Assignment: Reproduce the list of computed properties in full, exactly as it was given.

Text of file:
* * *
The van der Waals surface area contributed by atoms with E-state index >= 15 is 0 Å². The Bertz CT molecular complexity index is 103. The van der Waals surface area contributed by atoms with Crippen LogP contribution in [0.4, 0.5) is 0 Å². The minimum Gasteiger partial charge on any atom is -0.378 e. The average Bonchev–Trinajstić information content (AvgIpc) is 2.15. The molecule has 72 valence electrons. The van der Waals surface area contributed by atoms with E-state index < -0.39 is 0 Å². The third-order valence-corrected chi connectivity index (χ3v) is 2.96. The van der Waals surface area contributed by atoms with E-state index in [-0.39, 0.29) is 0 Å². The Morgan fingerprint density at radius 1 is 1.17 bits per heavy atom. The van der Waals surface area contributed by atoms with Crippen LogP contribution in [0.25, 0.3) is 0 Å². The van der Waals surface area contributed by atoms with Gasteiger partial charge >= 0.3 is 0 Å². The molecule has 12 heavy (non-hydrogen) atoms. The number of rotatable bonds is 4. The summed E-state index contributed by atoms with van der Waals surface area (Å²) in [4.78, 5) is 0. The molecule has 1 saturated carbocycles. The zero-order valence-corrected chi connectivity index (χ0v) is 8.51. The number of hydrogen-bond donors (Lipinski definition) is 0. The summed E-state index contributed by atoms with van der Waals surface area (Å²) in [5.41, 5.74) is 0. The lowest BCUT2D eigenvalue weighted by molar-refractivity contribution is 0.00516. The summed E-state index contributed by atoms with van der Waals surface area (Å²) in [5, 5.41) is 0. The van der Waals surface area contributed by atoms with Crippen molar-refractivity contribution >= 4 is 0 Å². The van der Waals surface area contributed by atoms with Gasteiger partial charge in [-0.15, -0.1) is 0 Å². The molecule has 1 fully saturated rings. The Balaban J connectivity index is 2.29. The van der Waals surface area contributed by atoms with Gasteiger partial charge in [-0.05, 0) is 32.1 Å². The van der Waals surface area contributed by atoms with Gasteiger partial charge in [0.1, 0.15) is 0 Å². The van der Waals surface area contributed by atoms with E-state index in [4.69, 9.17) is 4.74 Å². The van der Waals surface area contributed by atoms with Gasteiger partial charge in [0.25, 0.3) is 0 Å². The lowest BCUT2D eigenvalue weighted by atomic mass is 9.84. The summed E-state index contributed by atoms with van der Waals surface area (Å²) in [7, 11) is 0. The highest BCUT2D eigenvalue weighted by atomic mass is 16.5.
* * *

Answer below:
The van der Waals surface area contributed by atoms with E-state index >= 15 is 0 Å². The Bertz CT molecular complexity index is 103. The van der Waals surface area contributed by atoms with Crippen LogP contribution in [0.4, 0.5) is 0 Å². The minimum Gasteiger partial charge on any atom is -0.378 e. The average Bonchev–Trinajstić information content (AvgIpc) is 2.15. The molecule has 72 valence electrons. The van der Waals surface area contributed by atoms with E-state index < -0.39 is 0 Å². The third-order valence-corrected chi connectivity index (χ3v) is 2.96. The van der Waals surface area contributed by atoms with E-state index in [-0.39, 0.29) is 0 Å². The Morgan fingerprint density at radius 1 is 1.17 bits per heavy atom. The van der Waals surface area contributed by atoms with Crippen LogP contribution in [0.25, 0.3) is 0 Å². The van der Waals surface area contributed by atoms with Gasteiger partial charge >= 0.3 is 0 Å². The molecule has 12 heavy (non-hydrogen) atoms. The number of rotatable bonds is 4. The summed E-state index contributed by atoms with van der Waals surface area (Å²) in [4.78, 5) is 0. The molecule has 1 saturated carbocycles. The zero-order valence-corrected chi connectivity index (χ0v) is 8.51. The number of hydrogen-bond donors (Lipinski definition) is 0. The summed E-state index contributed by atoms with van der Waals surface area (Å²) in [5.41, 5.74) is 0. The lowest BCUT2D eigenvalue weighted by molar-refractivity contribution is 0.00516. The summed E-state index contributed by atoms with van der Waals surface area (Å²) in [5, 5.41) is 0. The van der Waals surface area contributed by atoms with Crippen molar-refractivity contribution >= 4 is 0 Å². The van der Waals surface area contributed by atoms with Gasteiger partial charge in [-0.15, -0.1) is 0 Å². The molecule has 1 fully saturated rings. The Balaban J connectivity index is 2.29. The van der Waals surface area contributed by atoms with Gasteiger partial charge in [-0.05, 0) is 32.1 Å². The van der Waals surface area contributed by atoms with Gasteiger partial charge in [0.1, 0.15) is 0 Å². The van der Waals surface area contributed by atoms with E-state index in [4.69, 9.17) is 4.74 Å². The van der Waals surface area contributed by atoms with Gasteiger partial charge in [0.25, 0.3) is 0 Å². The lowest BCUT2D eigenvalue weighted by atomic mass is 9.84. The summed E-state index contributed by atoms with van der Waals surface area (Å²) in [7, 11) is 0. The highest BCUT2D eigenvalue weighted by atomic mass is 16.5.